Today’s story from the Associated Press, Anti-Syrian tide drives workers out of Lebanon, describes how Syrians have become persona non grata in Lebanon:
Despite official Syrian and Lebanese denials, anti-Syrian sentiment has reached a fever pitch in Lebanon. Anti-Syrian protests brought down the country’s pro-Damascus government and calls are intensifying for the withdrawal of Syria’s 14,000 troops based in the country.
Many Syrian workers do not have work permits, making it impossible to know their exact numbers. But estimates range from about 500,000 in low seasons to more than a million during harvest time and the summer, when tourists stream into Lebanon.
It is also not known how much money Syrian laborers transfer home, financial analysts say, because most earnings are in cash.
“It is for sure in hundreds of millions of dollars,” said an economist, Louis Hobeika.
In addition to these cash transfers, Syria’s economic nervous system is deeply intertwined with Lebanon’s. According to Die Welt (translation by Joshua Livestro),
When the Syrians leave Lebanon, that “will also spell the end of the Syrian regime,” says Alan Merhi (a 23 year old graphic design student camping out on the square, JL). All the others agree with him – it’s Lebanese money that pays for the Baath-regime in Damascus. “They control the casinos, the harbours, they take 50 percent of our taxes, they took the $40 billion in reconstruction loans that the country received after the end of the civil war,” says Merhi.
It is hard to foresee the endgame of the struggle that has just begun in Lebanon. Bashar al-Assad’s honor and prestige are already at stake in the outcome. How can Syria possibly back down, when the economic costs are so high?
If the United States presses for a complete withdrawal of all Syrian military troops and intelligence agents from Lebanon, the stress on the regime in Damascus could well become unbearable. The glass becomes cloudy: Syria could face popular unrest and demonstrations, followed by a crackdown according to “Hama rules”; Assad could be overthrown in a military coup; Syria could generate more spectacular terrorist attacks outside its borders so as to divert attention from the regime.
If the Syrian leech is removed from Lebanon’s body politic, the coming days will hold far more than their share of history. We live in interesting times.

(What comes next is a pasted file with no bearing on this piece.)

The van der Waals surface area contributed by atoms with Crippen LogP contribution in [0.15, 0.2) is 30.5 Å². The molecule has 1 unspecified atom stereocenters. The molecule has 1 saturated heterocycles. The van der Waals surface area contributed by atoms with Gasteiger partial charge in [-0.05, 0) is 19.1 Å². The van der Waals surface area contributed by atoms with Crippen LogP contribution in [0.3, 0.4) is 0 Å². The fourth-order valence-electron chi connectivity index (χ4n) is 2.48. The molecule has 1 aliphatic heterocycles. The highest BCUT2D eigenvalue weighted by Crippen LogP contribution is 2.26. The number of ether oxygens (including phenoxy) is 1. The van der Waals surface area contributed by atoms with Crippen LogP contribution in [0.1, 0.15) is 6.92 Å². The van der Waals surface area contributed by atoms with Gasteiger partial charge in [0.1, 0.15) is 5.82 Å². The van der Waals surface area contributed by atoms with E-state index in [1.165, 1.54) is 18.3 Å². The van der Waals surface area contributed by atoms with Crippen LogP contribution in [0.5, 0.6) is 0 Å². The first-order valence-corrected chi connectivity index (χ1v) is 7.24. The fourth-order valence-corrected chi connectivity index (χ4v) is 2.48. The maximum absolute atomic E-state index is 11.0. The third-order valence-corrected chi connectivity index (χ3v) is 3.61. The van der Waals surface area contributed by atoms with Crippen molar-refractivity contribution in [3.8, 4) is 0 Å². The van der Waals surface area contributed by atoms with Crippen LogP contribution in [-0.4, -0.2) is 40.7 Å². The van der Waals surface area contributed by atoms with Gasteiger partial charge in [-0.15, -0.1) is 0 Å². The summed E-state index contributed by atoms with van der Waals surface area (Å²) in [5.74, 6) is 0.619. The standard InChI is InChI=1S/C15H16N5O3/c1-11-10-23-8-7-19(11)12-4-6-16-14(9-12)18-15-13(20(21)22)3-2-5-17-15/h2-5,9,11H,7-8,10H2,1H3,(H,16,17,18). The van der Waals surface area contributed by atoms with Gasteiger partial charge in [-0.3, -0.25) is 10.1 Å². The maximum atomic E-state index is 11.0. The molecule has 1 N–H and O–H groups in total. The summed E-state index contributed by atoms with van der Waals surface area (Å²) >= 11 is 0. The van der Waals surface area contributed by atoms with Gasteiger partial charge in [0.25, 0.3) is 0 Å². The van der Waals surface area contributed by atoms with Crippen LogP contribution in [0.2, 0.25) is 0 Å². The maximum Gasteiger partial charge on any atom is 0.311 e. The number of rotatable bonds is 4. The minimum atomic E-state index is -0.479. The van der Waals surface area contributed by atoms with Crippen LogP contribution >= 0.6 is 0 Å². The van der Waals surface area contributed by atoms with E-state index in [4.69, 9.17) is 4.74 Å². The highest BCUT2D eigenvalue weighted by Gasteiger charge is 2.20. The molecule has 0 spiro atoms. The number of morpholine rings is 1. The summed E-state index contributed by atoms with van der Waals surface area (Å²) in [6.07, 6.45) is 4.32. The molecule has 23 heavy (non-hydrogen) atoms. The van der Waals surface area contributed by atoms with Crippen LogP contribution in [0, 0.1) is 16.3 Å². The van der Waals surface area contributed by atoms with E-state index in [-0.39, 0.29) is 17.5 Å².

Compare the eye-doctor dictator with a dentist.
Ha! Seems to me Boy Assad is going to need a lot of novocaine… 😉
Bashar al-Assad: resisting the spread of democracy in the Middle East could have perilous consequences.
Syria’s Weak Spot
Hitting Damascus where it hurts.
. LINK .
(so many EASY options!)
Seems to me, he’s screwed in Lebanon, and he will be screwed at home, unless the Poor Doctor shapes up!
The big question: could Syria be pressured into arresting the members of Hamas, IJ, Hezbollah, etc. and handing them over for trial? If the Assad regime has made off with $40 billion in reconstruction money, it seems that anyone in government with any wealth would be vulnerable to suits to recover it; this might be a lever to pry loose the terrorists and all the information about their networks.
If a shutdown of funds from Europe would kill Hamas, what would loss of personnel, money and so many agents do for the rest?
“Things must get worse before they get better.”
We have to endure what will come with a focus on where we are going.
Shortsightedness would prove to be our own Silver Bullet. If we are unwilling to endure, we are unprepared for the better. It’s not simply our (American) call. It is the call of the peoples of Lebanon, of Egypt, of Iran, and lest we forget…of Taiwan.
We complain of bearing the burden of implementation through our military forces and their sacrifices…but…we do not face living beneath the jackboot of the likes of Assad. We could easily and comfortably grab our toys and go home and hit the Burger King drive-thru.
But how comfortable is that choice really?
In that choice there is no honor.
Doug — yes, I read that NRO story, but not until after I posted.
Boy Assad is now promising to pull back to the Bekaa, but the administration is saying, “That’s not good enough.” As it should.
Endgame is approaching for Bashar. I don’t think he will survive the upcoming events, unless he disguises himself and flees to France. The loss of face will be too much for the regime to stand, and Papa Assad’s cronies, who control big parts of the state apparatus, will almost certainly overthrow him. As we all know, in that part of the world an ousted dictator does not normally retain his life.
But the thing to remember is how little control we (that is, the USA) have over events now. An inexorable logic is unfolding, and US pressure is a part of the mix, but it is far from the most important one. Purple fingers in Iraq have really started something.
We could conceivably save Junior’s ass right now by easing off on the pressure, but, aside from that, there isn’t much we can do. Take a ringside seat, everyone: it’s going to be an interesting bout.